November 2006

JEWELRY INSURANCE ISSUES (formerly IM News), provides monthly insight and information for jewelry insurance agents, underwriters and claims adjusters.

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Jewelry Insurance Issues

Table of Contents

Click on article titles in red

2017

Moral Hazard, Documents and the Bottom Line - January

Ruby and Jade - February

How to mail a diamond - March

Jewelry Insurance Appraisal Standards: JISO - April

2016

Inflated appraisals—alive & well! Shady lab reports—alive & well! MORAL HAZARD—ALIVE & WELL! - January

Clarity Enhancements v. Inherent Vice - February

How green is my emerald? - March

Cruise Jewelry - What's the problem? - April

Crown of Light®- how special is it? - May

Diamonds at Auction — Big gems, big prices, and the trickle-down effect - June

Are you sure her wedding jewelry is covered? - July

What Affects Jewelry Valuation? - August

What to look for – on the jewelry appraisal, on the cert, and on other documents - September

Bigger & Bigger Diamonds - October

Scam season is always NOW - November

Ocean Diamonds - December

2015

Pair & Set Jewelry Claims and the Accidental Tourist - January

Is that brand-name diamond a cut above the others? - February

Vacation Jewelry – Insurer beware! - March

Apple's Smartwatch – The risk of a wrist computer - April

Why you should read that appraisal - May

Smoking Gun! - June

Color-Grading Diamond: the Master Stones - July

Padparadscha—a special term for a special stone - August

Jewelry Appraisal Fees - September

Insuring a Rolex - steps to take, things to consider - October

Diamond camouflage and how to see through it - November

GIA Hacked! - December

2014

Who Grades? - January

Sales, discounts, price reductions, bargains, specials, mark-downs . . . . and valuation - February

Credential Conundrum - March

Frankenwatches - April

Fakes, fakes, and more fakes - May

Marketing Confusion — What is this gem anyway? - June

12 Reasons Not to Insure a Rolex! - July

Why NOT to insure a Rolex: Reasons 5-7 - August

Why NOT to insure a Rolex: Reasons 8-10 - September

Why NOT to insure a Rolex: Reasons 11-12 - October

The Doublet Masquerade - November

Is the gem suitable for the jewelry? Is this a good insurance risk? - December

2013

Wedding Rings on HO? NO! - January

Silver: the new gold - February

Point Protection - March

Tiffany v. Costco - April

What counts in valuing a diamond? - May

Appraising Jewelry - What's a credential worth? - June

A Cutting Question concerning vintage diamonds - July

Synthesized Diamonds - Scam update - August

Pretty in Pink - Kunzite on parade... - September

Preventing jewelry losses - October

Scratch a diamond and you'll find . . .??? - November

Synthetics in the Mix - December

2012

Advanced Gem Lab - A deeper look at colored gems - January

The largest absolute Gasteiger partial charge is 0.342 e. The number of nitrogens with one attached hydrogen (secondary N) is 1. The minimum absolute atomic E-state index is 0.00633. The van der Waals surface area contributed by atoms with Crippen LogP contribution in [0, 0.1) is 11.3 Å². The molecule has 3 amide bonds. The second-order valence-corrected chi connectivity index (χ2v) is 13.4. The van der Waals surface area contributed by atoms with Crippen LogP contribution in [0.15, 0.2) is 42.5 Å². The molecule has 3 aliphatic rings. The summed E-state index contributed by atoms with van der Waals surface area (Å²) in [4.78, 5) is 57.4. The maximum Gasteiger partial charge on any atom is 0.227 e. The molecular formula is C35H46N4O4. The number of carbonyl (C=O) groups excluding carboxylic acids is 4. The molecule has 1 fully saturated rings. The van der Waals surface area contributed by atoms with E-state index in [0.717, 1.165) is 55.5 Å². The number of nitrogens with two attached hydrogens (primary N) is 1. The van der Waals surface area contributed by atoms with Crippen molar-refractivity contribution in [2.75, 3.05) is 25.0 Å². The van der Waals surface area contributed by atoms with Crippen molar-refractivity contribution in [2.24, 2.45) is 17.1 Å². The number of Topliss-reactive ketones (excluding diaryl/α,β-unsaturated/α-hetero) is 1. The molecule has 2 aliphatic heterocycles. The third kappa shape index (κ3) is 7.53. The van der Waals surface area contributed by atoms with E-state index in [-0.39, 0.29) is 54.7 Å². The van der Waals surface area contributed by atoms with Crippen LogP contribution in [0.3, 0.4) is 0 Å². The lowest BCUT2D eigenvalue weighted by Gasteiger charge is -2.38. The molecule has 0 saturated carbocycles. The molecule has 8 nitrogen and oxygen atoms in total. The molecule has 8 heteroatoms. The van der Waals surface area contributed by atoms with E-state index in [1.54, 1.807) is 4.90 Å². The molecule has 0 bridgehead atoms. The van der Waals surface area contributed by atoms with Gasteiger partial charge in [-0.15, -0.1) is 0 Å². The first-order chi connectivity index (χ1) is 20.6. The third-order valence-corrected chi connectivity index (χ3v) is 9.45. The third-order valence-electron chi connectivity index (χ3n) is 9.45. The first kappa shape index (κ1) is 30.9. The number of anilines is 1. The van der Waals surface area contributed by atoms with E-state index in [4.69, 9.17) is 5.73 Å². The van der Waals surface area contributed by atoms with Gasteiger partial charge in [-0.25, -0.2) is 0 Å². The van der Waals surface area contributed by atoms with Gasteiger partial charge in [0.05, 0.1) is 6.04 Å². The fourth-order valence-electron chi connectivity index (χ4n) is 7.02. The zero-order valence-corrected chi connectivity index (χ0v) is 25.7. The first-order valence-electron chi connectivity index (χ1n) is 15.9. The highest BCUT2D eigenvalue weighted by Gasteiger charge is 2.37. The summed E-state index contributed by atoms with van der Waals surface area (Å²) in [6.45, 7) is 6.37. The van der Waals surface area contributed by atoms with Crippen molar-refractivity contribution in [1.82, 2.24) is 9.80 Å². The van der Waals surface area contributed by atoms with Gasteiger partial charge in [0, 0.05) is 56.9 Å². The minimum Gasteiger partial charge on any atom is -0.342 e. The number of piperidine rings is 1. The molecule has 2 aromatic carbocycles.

Whose Diamond? - February

Appraisal Inflation - It Keeps On Keeping On - March

Big Emerald - April

Changing colors and making gems: Are we seeing "beautiful lies"? - May

Diamonds - Out of Africa. . . or out of a lab? - June

Appraiser's Dream Contest - July

GIA & the Magic of Certificates - August

Pricey when it's hot: What happens when it's not? - September

Fooling With Gold - October

Tanzanite – December's stone - November

Branding Diamonds - What do those names mean? - December

2011

Unappraisable Jewelry - January

Replicas - Are they the real thing? - February

Composite Rubies- From bad to worse - March

Jewelry Hallmark - A Well-Kept Secret - April

Non-Disclosure: Following a Trail of Deception - May

Preserving the Diamond Dream - June

Spinel in the Spotlight - July

Jewelry 24/7 - Electronic Shopping - August

Diamond Bubble? - September

Disclosure: HPHT - October

"Hearts & Arrows" Diamonds - November

How a Gem Lab Looks at Diamonds - December

2010

Emeralds - And What They Include - January

Pink Diamonds: From Astronomical to Affordable - February

Palladium-the Other Precious White Metal - March

Bridal Jewelry - April

The Corundum Spectrum - May

How Photos Cut Fraud - and help the insured - June

The Price of Fad - July

Old Cut, New Cut-It's All about Diamonds - August

EightStar Diamonds-Beyond Ideal - September

The Hazard of Fakes - October

Jewelry with a Story - November

Counterfeit Watches - December

2009

Blue Diamond-cool, rare and expensive-sometimes - January

Turning Jewelry into Cash—
Strategy in a Bad Economy
- February

Enhancing the Stone - March

Being Certain about the Cert - April

Every Picture Tells a Story - May

Color-Grading Diamonds - June

The Newest Diamond Substitute - July

What Happens to Stolen Jewelry - August

Jewelry As an Investment - September

Black Diamond: Paradox of a Gem - October

Protect Your Homeowners Market—Keep Jewelry OFF HO Policies! - November

What’s So Great about JISO Appraisal Forms & Standards? - December

2008

Garnet - and Its Many Incarnations - January

Organic Gems - February

Do Your Jewelry Insurance Settlements Make You Look Bad? - March

Don't Be Duped by Fake JISO Appraisal - April

Diamonds in the Rough - May